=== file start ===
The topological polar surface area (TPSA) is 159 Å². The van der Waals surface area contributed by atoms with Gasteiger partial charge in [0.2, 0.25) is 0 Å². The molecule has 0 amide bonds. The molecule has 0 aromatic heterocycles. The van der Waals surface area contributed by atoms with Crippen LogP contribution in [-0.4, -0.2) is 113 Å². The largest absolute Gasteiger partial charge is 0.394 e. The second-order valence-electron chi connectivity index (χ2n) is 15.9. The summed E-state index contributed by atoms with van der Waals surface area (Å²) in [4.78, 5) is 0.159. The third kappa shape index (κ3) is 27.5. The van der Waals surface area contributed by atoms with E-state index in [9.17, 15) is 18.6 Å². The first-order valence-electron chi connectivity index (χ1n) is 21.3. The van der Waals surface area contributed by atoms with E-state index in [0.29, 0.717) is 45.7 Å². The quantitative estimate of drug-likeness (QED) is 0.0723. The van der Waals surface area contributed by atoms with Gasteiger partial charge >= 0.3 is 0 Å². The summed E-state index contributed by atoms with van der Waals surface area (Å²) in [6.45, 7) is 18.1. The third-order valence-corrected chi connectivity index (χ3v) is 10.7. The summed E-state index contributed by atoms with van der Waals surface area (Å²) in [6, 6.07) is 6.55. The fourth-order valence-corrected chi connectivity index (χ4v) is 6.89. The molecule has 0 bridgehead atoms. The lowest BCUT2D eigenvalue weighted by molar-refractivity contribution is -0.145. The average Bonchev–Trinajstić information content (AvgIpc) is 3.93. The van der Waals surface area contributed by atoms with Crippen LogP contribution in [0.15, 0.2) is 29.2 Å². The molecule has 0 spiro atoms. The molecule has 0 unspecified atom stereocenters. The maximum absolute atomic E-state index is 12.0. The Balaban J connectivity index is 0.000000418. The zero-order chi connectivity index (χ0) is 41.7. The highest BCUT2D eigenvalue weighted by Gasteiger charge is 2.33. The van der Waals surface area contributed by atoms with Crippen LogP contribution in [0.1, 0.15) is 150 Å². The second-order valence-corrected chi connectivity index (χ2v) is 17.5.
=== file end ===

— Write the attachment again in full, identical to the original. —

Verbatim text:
The topological polar surface area (TPSA) is 159 Å². The van der Waals surface area contributed by atoms with Gasteiger partial charge in [0.2, 0.25) is 0 Å². The molecule has 0 amide bonds. The molecule has 0 aromatic heterocycles. The van der Waals surface area contributed by atoms with Crippen LogP contribution in [-0.4, -0.2) is 113 Å². The largest absolute Gasteiger partial charge is 0.394 e. The second-order valence-electron chi connectivity index (χ2n) is 15.9. The summed E-state index contributed by atoms with van der Waals surface area (Å²) in [4.78, 5) is 0.159. The third kappa shape index (κ3) is 27.5. The van der Waals surface area contributed by atoms with E-state index in [9.17, 15) is 18.6 Å². The first-order valence-electron chi connectivity index (χ1n) is 21.3. The van der Waals surface area contributed by atoms with E-state index in [0.29, 0.717) is 45.7 Å². The quantitative estimate of drug-likeness (QED) is 0.0723. The van der Waals surface area contributed by atoms with Gasteiger partial charge >= 0.3 is 0 Å². The summed E-state index contributed by atoms with van der Waals surface area (Å²) in [6.45, 7) is 18.1. The third-order valence-corrected chi connectivity index (χ3v) is 10.7. The summed E-state index contributed by atoms with van der Waals surface area (Å²) in [6, 6.07) is 6.55. The fourth-order valence-corrected chi connectivity index (χ4v) is 6.89. The molecule has 0 bridgehead atoms. The lowest BCUT2D eigenvalue weighted by molar-refractivity contribution is -0.145. The average Bonchev–Trinajstić information content (AvgIpc) is 3.93. The van der Waals surface area contributed by atoms with Crippen LogP contribution in [0.15, 0.2) is 29.2 Å². The molecule has 0 spiro atoms. The molecule has 0 unspecified atom stereocenters. The maximum absolute atomic E-state index is 12.0. The Balaban J connectivity index is 0.000000418. The zero-order chi connectivity index (χ0) is 41.7. The highest BCUT2D eigenvalue weighted by Gasteiger charge is 2.33. The van der Waals surface area contributed by atoms with Crippen LogP contribution in [0.1, 0.15) is 150 Å². The second-order valence-corrected chi connectivity index (χ2v) is 17.5.